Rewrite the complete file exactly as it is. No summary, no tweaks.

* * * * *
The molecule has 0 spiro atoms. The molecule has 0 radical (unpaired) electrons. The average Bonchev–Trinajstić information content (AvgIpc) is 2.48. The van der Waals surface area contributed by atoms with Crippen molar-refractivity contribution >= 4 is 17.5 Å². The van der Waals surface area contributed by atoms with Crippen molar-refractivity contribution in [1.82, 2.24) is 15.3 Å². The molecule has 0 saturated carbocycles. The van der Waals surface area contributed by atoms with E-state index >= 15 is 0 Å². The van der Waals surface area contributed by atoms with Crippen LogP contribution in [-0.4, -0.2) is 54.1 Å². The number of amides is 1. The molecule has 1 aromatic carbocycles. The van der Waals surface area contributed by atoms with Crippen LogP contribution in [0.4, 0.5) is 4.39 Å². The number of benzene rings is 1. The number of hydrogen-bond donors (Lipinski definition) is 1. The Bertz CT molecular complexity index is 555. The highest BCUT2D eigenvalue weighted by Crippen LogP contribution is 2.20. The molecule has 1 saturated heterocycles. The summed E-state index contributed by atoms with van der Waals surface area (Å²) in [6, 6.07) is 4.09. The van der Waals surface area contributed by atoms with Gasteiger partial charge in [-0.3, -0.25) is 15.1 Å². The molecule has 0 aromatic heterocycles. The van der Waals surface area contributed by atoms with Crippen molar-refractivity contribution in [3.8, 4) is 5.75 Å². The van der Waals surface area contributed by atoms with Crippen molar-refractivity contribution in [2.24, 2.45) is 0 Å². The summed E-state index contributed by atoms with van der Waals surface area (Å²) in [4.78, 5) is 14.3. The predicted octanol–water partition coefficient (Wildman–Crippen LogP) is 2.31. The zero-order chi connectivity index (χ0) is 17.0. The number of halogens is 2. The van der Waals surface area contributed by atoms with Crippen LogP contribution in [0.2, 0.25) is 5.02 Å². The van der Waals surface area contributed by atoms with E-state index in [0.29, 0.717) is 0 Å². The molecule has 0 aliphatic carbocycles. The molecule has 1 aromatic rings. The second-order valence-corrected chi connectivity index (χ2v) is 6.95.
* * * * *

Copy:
The molecule has 0 spiro atoms. The molecule has 0 radical (unpaired) electrons. The average Bonchev–Trinajstić information content (AvgIpc) is 2.48. The van der Waals surface area contributed by atoms with Crippen molar-refractivity contribution >= 4 is 17.5 Å². The van der Waals surface area contributed by atoms with Crippen molar-refractivity contribution in [1.82, 2.24) is 15.3 Å². The molecule has 0 saturated carbocycles. The van der Waals surface area contributed by atoms with E-state index >= 15 is 0 Å². The van der Waals surface area contributed by atoms with Crippen LogP contribution in [-0.4, -0.2) is 54.1 Å². The number of amides is 1. The molecule has 1 aromatic carbocycles. The van der Waals surface area contributed by atoms with Crippen LogP contribution in [0.4, 0.5) is 4.39 Å². The number of benzene rings is 1. The number of hydrogen-bond donors (Lipinski definition) is 1. The Bertz CT molecular complexity index is 555. The highest BCUT2D eigenvalue weighted by Crippen LogP contribution is 2.20. The molecule has 1 saturated heterocycles. The summed E-state index contributed by atoms with van der Waals surface area (Å²) in [6, 6.07) is 4.09. The van der Waals surface area contributed by atoms with Gasteiger partial charge in [-0.3, -0.25) is 15.1 Å². The molecule has 0 aromatic heterocycles. The van der Waals surface area contributed by atoms with Crippen molar-refractivity contribution in [3.8, 4) is 5.75 Å². The van der Waals surface area contributed by atoms with Crippen molar-refractivity contribution in [2.24, 2.45) is 0 Å². The summed E-state index contributed by atoms with van der Waals surface area (Å²) in [4.78, 5) is 14.3. The predicted octanol–water partition coefficient (Wildman–Crippen LogP) is 2.31. The zero-order chi connectivity index (χ0) is 17.0. The number of halogens is 2. The van der Waals surface area contributed by atoms with Crippen LogP contribution in [0.2, 0.25) is 5.02 Å². The van der Waals surface area contributed by atoms with E-state index in [0.29, 0.717) is 0 Å². The molecule has 0 aliphatic carbocycles. The molecule has 1 aromatic rings. The second-order valence-corrected chi connectivity index (χ2v) is 6.95.